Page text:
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High-tech companies defend practices in China

Four U.S. high-tech companies on Wednesday found themselves branded collaborators with the Chinese government in suppressing dissent in return for access to a booming Internet market.

House members contended that Microsoft Corp., Yahoo Inc., Cisco Systems Inc. and Google Inc. sought to explain their business practices in China only after a recent crush of negative media and government attention.

"Your abhorrent actions in China are a disgrace," said Rep. Tom Lantos, the top Democrat on the House International Relations Committee. "I simply don't understand how your corporate leadership sleeps at night."

Yahoo's senior vice president and general counsel, Michael Callahan, said his company was "very distressed" at having to comply with Chinese law.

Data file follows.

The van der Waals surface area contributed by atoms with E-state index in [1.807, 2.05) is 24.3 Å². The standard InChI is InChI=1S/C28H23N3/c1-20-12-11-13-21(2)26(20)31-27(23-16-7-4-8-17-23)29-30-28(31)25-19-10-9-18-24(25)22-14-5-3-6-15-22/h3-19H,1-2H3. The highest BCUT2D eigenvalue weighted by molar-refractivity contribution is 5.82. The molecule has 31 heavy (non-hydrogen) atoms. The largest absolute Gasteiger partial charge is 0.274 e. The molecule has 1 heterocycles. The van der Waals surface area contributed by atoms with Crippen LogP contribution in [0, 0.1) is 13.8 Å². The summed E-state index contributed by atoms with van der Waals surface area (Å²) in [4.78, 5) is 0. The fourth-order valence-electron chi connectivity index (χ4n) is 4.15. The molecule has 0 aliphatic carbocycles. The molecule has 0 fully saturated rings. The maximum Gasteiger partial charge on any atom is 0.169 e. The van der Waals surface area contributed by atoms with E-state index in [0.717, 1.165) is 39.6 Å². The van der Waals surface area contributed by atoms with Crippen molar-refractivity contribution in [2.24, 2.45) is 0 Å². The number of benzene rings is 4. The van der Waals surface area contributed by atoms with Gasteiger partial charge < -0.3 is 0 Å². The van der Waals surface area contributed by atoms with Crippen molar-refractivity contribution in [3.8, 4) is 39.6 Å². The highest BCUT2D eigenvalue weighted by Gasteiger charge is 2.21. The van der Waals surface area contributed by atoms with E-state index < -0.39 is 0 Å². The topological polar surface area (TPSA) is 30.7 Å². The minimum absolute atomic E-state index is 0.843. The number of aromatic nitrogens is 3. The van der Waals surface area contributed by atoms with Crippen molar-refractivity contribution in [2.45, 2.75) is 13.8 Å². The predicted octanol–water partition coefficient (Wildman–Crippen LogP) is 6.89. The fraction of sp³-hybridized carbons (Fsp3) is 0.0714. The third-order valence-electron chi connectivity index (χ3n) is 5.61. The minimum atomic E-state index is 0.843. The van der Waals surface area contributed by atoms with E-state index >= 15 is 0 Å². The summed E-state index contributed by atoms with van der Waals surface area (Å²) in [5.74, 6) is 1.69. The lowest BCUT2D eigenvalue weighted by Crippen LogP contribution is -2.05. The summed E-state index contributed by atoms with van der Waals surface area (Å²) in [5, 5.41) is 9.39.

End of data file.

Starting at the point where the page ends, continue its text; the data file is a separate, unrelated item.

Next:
Rep. Jim Leach, R-Iowa, said Google seemingly had acted "as a functionary of the Chinese government. . . . This is astonishing."

Analysts say U.S. high-tech companies trying to tap a market of more than 110-million Internet users also must worry about the perception they are helping China harass dissidents.

To do business, U.S. companies must satisfy a government in Beijing that polices Internet content. Policies include:

+ Filters that block objectionable foreign Web sites.

+ Regulations banning what the Chinese consider subversive and pornographic content.

+ Requiring Internet service providers to enforce government censorship.

Microsoft's associate general counsel, Jack Krumholtz, said his company was committed to staying in China because of the Internet's potential for allowing free access to information. "We think the benefits far outweigh the downside, in terms of promoting freedom of expression," he said.

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